Wednesday, May 31, 2017

The Rest of May

Bees, piano recital, working hard to finish school work, and finally getting enough sunshine to till and plant the garden. May was full and happy and blessed in every way.

We were absolutely shocked one evening to discover that the evening song we both always associated with American Robins actually belongs to our Black-headed Grosbeak. We don't see them very often, and always assumed that they only migrated through the area as they show up on the bird feeder occasionally, but not for very long, and never for consecutive days.

Now that we've had this quite delayed epiphany, we're amazed to realize just how much we're hearing that song and from quite a few individuals scattered throughout the woods.

It's always good to learn something new, and we were both relieved to realize that it wasn't just he or just I, but we BOTH were wrong this time!

Tuesday, May 30, 2017

Music Lessons

For three years now, my kiddos have stuck with their lessons; he's learning guitar, she's learning piano. Sometimes they hate practicing, but for the most part, they keep working at it without too much complaining on his part, and with mostly joy and delight on her part.

I think that we're pretty lucky and definitely very blessed to have found sisters that teach at the same location, and we can schedule the guitar and piano lessons to fit in the same 30 minute time slot. Not only is the location and time convenient, but these ladies make learning music fun. They are so encouraging and positive; the complete opposite from the piano teachers of my childhood who did nothing but critique and point out all of the things that I did wrong. I couldn't be happier to have found them.

The end of the year recital only features the piano players, so Mr. Guitar Man got off easy without needing to perform in front of strangers (which he's deathly afraid of). This being the third recital for our pianist, she was still very nervous, but handled it like a seasoned pro.

She has advanced to the second column of players listed in the evening's program, and it was a relief after all of the fumbled songs before her (the evening starts with the newest players and progresses to the 10th level graduates) when she went up and absolutely killed it. She says that she messed up on the foot pedal at one point in the song, but none of us could tell. I couldn't be prouder of my girl.

Our guitarist has mostly been learning strum patterns and chord finger positioning to enable him to play just about any song he wants, but with the focus being on worship-style songs suited for a church service. The thing that happened this year that made the kids the most excited was when our pianist advanced enough in her abilities to start learning the same on piano. They now have a total of 2 songs that they are able to play together, which is delightful to watch. Maybe some day they'll gain enough confidence to join me on stage on Sunday mornings at church.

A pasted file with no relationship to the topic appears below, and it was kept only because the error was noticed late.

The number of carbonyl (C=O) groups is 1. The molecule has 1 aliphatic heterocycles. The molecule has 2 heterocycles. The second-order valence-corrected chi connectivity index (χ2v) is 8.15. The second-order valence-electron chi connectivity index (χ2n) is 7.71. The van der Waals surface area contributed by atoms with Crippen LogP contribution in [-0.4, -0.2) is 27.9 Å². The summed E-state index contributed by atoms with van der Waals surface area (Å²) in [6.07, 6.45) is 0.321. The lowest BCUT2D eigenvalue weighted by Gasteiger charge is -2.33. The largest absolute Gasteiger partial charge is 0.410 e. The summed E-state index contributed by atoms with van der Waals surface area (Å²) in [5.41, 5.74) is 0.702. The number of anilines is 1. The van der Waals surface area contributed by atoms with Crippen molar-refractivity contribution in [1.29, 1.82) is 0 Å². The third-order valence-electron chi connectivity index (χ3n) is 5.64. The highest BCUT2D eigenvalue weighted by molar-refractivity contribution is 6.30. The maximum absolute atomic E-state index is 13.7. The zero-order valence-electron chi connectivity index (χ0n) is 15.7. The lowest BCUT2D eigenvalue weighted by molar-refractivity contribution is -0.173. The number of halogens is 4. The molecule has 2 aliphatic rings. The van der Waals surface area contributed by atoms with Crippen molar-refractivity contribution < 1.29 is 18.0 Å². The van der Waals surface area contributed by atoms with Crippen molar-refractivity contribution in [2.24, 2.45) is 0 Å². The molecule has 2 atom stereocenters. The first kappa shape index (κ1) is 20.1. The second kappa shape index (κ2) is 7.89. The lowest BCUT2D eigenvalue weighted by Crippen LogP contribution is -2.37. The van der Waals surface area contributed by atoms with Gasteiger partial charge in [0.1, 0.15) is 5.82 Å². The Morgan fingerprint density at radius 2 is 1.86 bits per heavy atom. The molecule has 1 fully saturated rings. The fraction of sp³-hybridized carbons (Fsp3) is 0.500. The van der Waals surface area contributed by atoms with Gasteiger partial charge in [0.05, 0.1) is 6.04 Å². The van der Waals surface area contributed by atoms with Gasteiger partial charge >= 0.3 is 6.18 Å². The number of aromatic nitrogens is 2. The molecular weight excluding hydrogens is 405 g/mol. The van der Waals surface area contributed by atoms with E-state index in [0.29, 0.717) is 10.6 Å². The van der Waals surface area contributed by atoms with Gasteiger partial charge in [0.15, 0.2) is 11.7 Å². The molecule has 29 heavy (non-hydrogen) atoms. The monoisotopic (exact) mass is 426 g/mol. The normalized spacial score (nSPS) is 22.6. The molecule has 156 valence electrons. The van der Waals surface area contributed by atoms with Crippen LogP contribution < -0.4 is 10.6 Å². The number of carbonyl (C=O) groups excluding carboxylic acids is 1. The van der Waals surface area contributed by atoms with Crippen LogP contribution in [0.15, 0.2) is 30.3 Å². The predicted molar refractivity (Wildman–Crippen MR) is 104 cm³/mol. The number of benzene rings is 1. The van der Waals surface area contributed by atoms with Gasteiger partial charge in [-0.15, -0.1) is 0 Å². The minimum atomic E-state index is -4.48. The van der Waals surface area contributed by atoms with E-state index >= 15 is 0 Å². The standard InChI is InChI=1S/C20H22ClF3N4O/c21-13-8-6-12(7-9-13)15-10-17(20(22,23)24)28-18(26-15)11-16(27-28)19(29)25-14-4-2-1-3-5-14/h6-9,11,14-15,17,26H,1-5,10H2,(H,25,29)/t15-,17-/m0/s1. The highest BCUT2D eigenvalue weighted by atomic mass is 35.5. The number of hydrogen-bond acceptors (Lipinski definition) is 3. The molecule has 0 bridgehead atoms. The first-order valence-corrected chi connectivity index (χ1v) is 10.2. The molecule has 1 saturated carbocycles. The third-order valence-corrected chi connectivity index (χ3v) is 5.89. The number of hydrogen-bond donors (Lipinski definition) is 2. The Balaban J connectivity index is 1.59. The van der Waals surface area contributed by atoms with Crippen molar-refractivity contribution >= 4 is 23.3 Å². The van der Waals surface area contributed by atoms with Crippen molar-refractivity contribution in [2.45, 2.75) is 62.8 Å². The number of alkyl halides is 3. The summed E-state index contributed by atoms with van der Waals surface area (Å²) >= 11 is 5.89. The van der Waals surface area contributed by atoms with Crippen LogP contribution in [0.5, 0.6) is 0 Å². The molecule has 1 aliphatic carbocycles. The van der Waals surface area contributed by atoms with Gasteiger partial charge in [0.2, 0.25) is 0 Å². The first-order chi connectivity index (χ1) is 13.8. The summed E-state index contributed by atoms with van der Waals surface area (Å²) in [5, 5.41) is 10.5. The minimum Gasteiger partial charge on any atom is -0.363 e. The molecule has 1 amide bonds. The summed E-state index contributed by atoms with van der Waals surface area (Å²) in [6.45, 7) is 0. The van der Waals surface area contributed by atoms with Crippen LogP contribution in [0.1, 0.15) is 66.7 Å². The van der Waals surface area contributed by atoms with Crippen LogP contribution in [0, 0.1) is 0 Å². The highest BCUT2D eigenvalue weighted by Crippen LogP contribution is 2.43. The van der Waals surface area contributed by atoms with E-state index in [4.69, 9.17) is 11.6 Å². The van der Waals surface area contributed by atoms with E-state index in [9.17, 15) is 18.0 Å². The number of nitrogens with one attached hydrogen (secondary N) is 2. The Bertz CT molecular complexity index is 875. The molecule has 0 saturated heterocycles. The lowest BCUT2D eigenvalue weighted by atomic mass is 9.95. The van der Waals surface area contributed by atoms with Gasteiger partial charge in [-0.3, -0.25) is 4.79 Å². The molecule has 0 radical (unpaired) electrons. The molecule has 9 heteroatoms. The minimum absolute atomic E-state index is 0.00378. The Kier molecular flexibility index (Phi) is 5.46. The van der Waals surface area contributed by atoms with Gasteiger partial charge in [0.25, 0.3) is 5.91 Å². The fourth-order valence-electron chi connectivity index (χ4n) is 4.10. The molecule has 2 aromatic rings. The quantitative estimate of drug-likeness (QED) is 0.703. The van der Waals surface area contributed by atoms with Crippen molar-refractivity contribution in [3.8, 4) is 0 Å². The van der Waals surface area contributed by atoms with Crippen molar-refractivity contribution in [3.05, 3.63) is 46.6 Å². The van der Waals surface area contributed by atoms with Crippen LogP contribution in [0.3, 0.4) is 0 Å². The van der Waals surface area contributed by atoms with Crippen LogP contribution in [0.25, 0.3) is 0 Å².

Yes, he really IS that tall. Or she's really short... or both. :D

Saturday, May 27, 2017

Thursday, May 18, 2017

Tales from the Hive

During the last week of very wet weather, the bees un-capped and ate the honey I was so excited to see with its special wax coating. But that's okay... it's early in the season, and this is Oregon, after all.

The most exciting thing I saw today, other than spotting my Queen again, was a few baby bees nibbling their way out of their brood chambers. In this first picture, you can see pollen packed into cells (different colors, looks glossy in some), nectar (shiny, looks black because of the black foundation on these frames), capped worker bee cells (center of image, looks rough and slightly raised). And up on top of the frame is a dedicated lady, fanning her wings just as hard as she can to try to cool her family down.

And now, for a little Queen-spotting. Can you find her? She has the same coloring as the others, but her abdomen is twice as long, and she's usually surrounded by a circle of attendants.

Here she is up close. And if you squint your eyes and look closely, you can see baby bee larvae all curled up in their cells. They look white and shiny. Once they get to the proper stage of development, the nurse bees will fill the rest of their cells with food and cap them off to finish growing.